rschroeder1

Members
  • Content count

    68
  • Joined

  • Last visited

Community Reputation

26 Excellent

About rschroeder1

  • Rank
    Triple-A

Previous Fields

  • Add to Mailing List?
    No

Recent Profile Visitors

318 profile views
  1. I think there's another factor with Meredith beyond his numbers with and without Jeffery. His splits are pretty stark for playing time with the (nominal) starting QB - Cutler - and when Bears' back-ups were starting. Stats with Cutler (Targets - Rec - Yards - TD) 3-2-24-0 2-1-24-0 2-1-50-1 4-4-49-0 Stats with Hoyer 5-4-28-0 12-9-130-1 15-11-113-0 Stats with Barkley 2-1-12-0* 9-2-19-0 4-3-67-0 8-6-72-1 13-9-104-0 12-9-135-0 6-4-61-0 (1 TD pass thrown) * This was the game against Green Bay when Hoyer was injured in the first quarter. The Bears literally did nothing all night, so probably not fair to count that game as meaning anything. Maybe I'm grasping at straws here, but the numbers bear out, and I thought the eye test did as well, that Meredith was much more present on the field when the Bears' back-up QBs were in. There could be multiple reasons for this: as a back-up entering the season, he had more time working with Hoyer and Barkley than the Bears' starting WRs. The Bears' offensive game plans definitely simplified without Cutler, in particular with Hoyer, a lot of quick reads. Again, there might not be any meaning here. A full off-season working with Glennon might net the same familiarity gains that are possibly evident in these stats. Part of me wonders though how much of this may have been from a simplified game plan.
  2. Hilton was on the injury report 4 of 16 weeks, according to FOX. With questionable being the new probable, four questionables don't tell us a whole lot. http://www.foxsports.com/nfl/ty-hilton-player-injuries Moncrief had a hamstring injury in the second half of the season, after recovering from the broken bone. It's the exact type of injury one could play through but be dogged by, in particular a player with speed and vertical abilities. I don't think the injury comparison with Hilton is fair, in this context. If you're worried about the hamstring recurring, I can't argue with that. The injury is not an excuse. It's not a slight to Hilton. He's a great player. Some players with physical ability never put it all together. I'm not ready to put Moncrief in that camp until he has a legit, healthy chance to fail. Last year there was anticipation of a breakout year for Moncrief. Honestly, I don't recall anyone at the time saying it was a make or break year.
  3. I agree that fewer but longer commercial breaks would be welcome. With a second game on TV or fantasy, for me personally, longer wouldn't be a hardship. However, I feel like I'm missing something regarding replay. Replays are almost always television timeouts now, so I'm not sure where the time-saving will come into play. I suppose with fewer TV timeouts, fewer repays could become timeouts.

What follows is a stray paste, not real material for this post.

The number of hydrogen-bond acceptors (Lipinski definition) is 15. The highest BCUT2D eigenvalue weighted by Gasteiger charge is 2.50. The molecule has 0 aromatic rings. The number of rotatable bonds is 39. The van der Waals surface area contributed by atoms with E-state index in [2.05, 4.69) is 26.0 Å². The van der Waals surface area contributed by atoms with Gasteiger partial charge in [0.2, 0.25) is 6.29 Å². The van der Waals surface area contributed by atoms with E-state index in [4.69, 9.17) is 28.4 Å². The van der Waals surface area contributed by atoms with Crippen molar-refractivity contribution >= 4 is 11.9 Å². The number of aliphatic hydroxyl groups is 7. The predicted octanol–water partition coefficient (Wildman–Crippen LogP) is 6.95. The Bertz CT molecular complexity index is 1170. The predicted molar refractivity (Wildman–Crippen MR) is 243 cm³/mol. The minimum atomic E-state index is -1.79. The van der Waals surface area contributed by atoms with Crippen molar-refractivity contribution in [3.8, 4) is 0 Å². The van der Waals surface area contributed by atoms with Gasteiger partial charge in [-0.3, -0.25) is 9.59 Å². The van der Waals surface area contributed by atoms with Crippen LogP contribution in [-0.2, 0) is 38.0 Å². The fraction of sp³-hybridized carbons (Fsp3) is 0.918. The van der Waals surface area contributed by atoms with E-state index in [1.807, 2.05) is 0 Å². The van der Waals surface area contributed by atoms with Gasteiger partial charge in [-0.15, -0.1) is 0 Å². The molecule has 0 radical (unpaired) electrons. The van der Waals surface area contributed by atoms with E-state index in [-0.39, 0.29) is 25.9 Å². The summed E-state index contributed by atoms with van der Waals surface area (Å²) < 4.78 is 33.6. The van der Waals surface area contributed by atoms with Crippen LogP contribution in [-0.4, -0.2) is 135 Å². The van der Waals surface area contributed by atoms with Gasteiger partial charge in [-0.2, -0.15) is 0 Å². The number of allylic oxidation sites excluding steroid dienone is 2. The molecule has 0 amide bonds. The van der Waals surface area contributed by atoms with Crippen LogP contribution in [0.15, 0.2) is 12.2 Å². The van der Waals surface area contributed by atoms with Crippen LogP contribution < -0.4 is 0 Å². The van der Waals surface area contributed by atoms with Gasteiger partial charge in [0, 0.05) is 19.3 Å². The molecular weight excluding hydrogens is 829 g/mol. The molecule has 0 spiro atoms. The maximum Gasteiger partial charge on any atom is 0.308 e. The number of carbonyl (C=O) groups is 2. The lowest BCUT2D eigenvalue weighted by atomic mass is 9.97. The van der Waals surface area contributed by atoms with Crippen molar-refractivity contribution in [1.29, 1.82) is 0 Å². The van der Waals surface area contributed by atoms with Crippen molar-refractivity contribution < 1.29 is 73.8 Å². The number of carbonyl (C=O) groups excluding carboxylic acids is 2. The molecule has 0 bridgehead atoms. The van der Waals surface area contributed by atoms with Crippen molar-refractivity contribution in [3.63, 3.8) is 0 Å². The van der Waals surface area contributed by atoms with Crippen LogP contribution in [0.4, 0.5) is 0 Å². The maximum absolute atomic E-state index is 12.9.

4. From a Bears fan's perspective here: if you place great value on offensive line play when drafting fantasy RBs, the Bears have one of the best situations available now. C Whitehair and RG Long are both Pro-Bowl caliber, and while tackles Leno, Jr. and Massie have questions in the pass game, they are adequate, if not above average, in the run game. The return of Hroniss Grasu from injury gives them starter-level depth on the bench in case of an injury. The other factor I like in Howard's favor is that the Bears' defense should be marginally better. Maybe not an actual good NFL defense, but with early strong showings from some of their draft picks and a competent defensive coordinator, even a middling defense would put the Bears in more situations in which they can rely on the run game and not Mike Glennon.
  5. Pro Football Reference helpfully has these stats for 2016 (receiving plays are when a player was targeted, does not include passing plays when they were on the field but not targeted): Isaiah Crowell Run plays: 122 - 1st Down, 71 - 2nd Down, 6 - 3rd Down, 2 - 4th Down Receiving Plays: 26 - 1st Down, 21 - 2nd Down, 6 - 3rd Down Duke Johnson Run plays: 36 - 1st Down, 24 - 2nd Down, 14 - 3rd Down, 2 - 4th Down Receiving plays: 20 - 1st Down, 25 - 2nd Down, 31 - 3rd Down
  6. I'm not as worried about the Jeffery pursuit for two reasons. One, they may have simply been trying to acquire him at a discount and had no desire to sign him at the market rate the Eagles offered. Two, teams with hot-seat head coaches sometimes make desperation one-year pushes. From Pagano's perspective, a one-year contract for Jeffery would be perfect for Pagano's situation of needing job security now. For me, I'm more curious to see if the Colts begin contract talks with Moncrief. If they don't, that's a tell-tale sign.